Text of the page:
For once, I find myself on the same side as David Cameron, the David who stands alone against the fiendish Goliath of the European Union, that all-engulfing rampaging monster which gobbles up national identities, disregarding its citizens as it makes sweeping decisions over their heads, sending the lemmings scurrying over the cliff-edge…
I could not have disagreed more with David Cameron over his policy in Libya, as indeed I have disagreed with Britain’s jingoistic and arrogant foreign policy for as long as I can remember – the last five Prime Ministers have been involved in nine wars, sowing the seeds of hatred for years to come, as the Foreign Office believes it is a sort of external Department of Trade and Industry and sees military campaigns as good business.
The bottom line cementing where I agree with David Cameron on the first point and disagree on the second is based upon the notion of sovereignty in a globalised world.
Globalisation, sovereignty and federalism
Those of us who dreamed of a global nation of brothers and sisters living along the shores of our common lake – the seas – helping one another more through altruism than self-interest, have been brought tumbling to Earth time and time again as collectively, a great number of nations, usually centred around NATO, egged on by the nonchalance or disinterest of the rest of the international community, committed outrages against international law, human rights and common decency.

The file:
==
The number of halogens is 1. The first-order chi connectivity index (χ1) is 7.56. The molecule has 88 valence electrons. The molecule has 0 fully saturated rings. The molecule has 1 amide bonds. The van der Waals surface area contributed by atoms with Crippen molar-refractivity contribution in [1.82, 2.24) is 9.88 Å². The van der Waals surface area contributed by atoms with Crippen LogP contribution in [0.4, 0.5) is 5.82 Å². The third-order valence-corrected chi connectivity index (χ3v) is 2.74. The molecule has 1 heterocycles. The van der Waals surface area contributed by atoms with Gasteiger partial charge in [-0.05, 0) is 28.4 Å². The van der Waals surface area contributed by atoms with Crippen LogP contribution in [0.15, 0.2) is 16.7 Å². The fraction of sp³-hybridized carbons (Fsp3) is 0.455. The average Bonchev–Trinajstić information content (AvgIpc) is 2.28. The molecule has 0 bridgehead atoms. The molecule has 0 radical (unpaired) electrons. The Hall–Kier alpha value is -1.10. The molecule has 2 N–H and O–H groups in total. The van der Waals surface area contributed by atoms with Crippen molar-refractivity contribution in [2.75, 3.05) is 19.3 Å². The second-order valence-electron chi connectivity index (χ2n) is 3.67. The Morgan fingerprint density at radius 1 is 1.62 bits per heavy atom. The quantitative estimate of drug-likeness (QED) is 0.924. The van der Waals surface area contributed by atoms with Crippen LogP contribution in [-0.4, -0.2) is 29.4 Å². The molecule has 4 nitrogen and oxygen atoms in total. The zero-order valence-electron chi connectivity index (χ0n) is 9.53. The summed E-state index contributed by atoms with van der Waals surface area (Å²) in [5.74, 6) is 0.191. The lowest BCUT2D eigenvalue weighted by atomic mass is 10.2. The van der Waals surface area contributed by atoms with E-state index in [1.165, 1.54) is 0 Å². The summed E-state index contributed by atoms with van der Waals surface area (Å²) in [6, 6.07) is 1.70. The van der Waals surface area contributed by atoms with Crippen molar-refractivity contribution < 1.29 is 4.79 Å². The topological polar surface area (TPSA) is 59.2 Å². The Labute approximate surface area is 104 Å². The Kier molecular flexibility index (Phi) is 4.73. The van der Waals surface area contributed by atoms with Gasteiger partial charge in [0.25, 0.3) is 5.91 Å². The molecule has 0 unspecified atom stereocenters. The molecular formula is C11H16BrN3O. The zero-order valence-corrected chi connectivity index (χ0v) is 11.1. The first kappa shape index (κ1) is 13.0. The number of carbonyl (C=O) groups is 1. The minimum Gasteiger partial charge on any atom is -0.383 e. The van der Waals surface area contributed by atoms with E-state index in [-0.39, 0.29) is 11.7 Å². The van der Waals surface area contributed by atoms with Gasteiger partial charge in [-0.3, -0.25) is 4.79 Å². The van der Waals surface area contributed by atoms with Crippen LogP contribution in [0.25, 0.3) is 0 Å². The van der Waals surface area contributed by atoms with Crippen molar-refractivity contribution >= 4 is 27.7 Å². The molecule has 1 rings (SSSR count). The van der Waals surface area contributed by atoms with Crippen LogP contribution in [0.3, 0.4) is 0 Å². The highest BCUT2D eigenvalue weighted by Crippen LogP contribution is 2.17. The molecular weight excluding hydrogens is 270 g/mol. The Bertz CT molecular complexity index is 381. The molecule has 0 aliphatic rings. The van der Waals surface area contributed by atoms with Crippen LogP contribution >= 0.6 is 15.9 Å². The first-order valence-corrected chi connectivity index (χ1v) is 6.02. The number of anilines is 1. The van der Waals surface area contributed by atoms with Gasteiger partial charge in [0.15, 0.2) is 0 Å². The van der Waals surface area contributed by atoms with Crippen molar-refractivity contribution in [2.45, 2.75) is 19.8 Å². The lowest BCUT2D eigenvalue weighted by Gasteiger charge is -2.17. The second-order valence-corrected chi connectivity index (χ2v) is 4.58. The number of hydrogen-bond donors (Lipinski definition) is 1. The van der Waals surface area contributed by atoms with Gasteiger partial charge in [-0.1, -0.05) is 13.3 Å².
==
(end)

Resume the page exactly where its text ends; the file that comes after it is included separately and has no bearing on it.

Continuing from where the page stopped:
Those who had hoped that globalisation of economies would walk hand-in-hand with a new globalised spirit of common values, common practices of goodwill and a new spirit of fraternal relations, looked on aghast as the world community proved incapable of solving the Middle East crisis (basically through an absence of will fuelled by interests and lobbying) and as NATO swung into action against Serbia, supporting Albanian terrorists, then Afghanistan (and no, the real reason was not 9/11 but that is a long story), then Iraq and now Libya. The sovereignty of these nations was disrespected, flouting the terms of the UN Charter, UNSC resolutions and violating the norms of all diplomatic agreements since Westphalia (1648) and in the unilateral creation of “Kosovo”, the countries jumping on the bandwagon disregarded their obligations under the Helsinki Final Act (1975).
This Act was signed by the USA, Canada and all European States with the exception of Albania and Andorra and its underlying principle was the recognition of existing frontiers, the laying down of guidelines for sovereignty and the inviolability of this precept. While the foreign policy of David Cameron’s United Kingdom has violated this principle, along with its NATO bed pals in recent decades (and we ask, how Constitutional is NATO in its Member States, for where in any Constitution can the conduct of a State’s foreign policy be handed over to external parties?), his courageous stance on Europe is commendable.